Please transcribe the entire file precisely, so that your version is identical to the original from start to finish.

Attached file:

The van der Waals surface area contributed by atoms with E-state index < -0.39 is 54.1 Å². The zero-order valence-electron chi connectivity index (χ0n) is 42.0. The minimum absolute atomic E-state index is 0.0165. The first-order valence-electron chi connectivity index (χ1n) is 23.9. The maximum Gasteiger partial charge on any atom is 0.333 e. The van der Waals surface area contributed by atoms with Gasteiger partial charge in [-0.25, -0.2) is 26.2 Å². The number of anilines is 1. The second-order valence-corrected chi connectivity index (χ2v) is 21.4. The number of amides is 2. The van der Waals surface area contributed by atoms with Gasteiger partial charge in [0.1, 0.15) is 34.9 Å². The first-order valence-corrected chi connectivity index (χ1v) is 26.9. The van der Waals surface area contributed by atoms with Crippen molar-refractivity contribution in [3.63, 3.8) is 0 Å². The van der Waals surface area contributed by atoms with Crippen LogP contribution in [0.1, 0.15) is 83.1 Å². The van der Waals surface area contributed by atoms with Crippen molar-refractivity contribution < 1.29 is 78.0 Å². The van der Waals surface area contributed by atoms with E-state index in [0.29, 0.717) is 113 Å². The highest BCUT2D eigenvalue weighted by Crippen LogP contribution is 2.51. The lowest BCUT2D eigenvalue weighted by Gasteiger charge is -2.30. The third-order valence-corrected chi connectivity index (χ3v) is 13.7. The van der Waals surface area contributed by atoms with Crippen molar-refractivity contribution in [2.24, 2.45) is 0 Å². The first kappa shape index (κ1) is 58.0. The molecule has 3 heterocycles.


The van der Waals surface area contributed by atoms with E-state index < -0.39 is 54.1 Å². The zero-order valence-electron chi connectivity index (χ0n) is 42.0. The minimum absolute atomic E-state index is 0.0165. The first-order valence-electron chi connectivity index (χ1n) is 23.9. The maximum Gasteiger partial charge on any atom is 0.333 e. The van der Waals surface area contributed by atoms with Gasteiger partial charge in [-0.25, -0.2) is 26.2 Å². The number of anilines is 1. The second-order valence-corrected chi connectivity index (χ2v) is 21.4. The number of amides is 2. The van der Waals surface area contributed by atoms with Gasteiger partial charge in [0.1, 0.15) is 34.9 Å². The first-order valence-corrected chi connectivity index (χ1v) is 26.9. The van der Waals surface area contributed by atoms with Crippen molar-refractivity contribution in [3.63, 3.8) is 0 Å². The van der Waals surface area contributed by atoms with Crippen LogP contribution in [0.1, 0.15) is 83.1 Å². The van der Waals surface area contributed by atoms with Crippen molar-refractivity contribution < 1.29 is 78.0 Å². The van der Waals surface area contributed by atoms with E-state index in [0.29, 0.717) is 113 Å². The highest BCUT2D eigenvalue weighted by Crippen LogP contribution is 2.51. The lowest BCUT2D eigenvalue weighted by Gasteiger charge is -2.30. The third-order valence-corrected chi connectivity index (χ3v) is 13.7. The van der Waals surface area contributed by atoms with Crippen molar-refractivity contribution in [2.24, 2.45) is 0 Å². The first kappa shape index (κ1) is 58.0. The molecule has 3 heterocycles.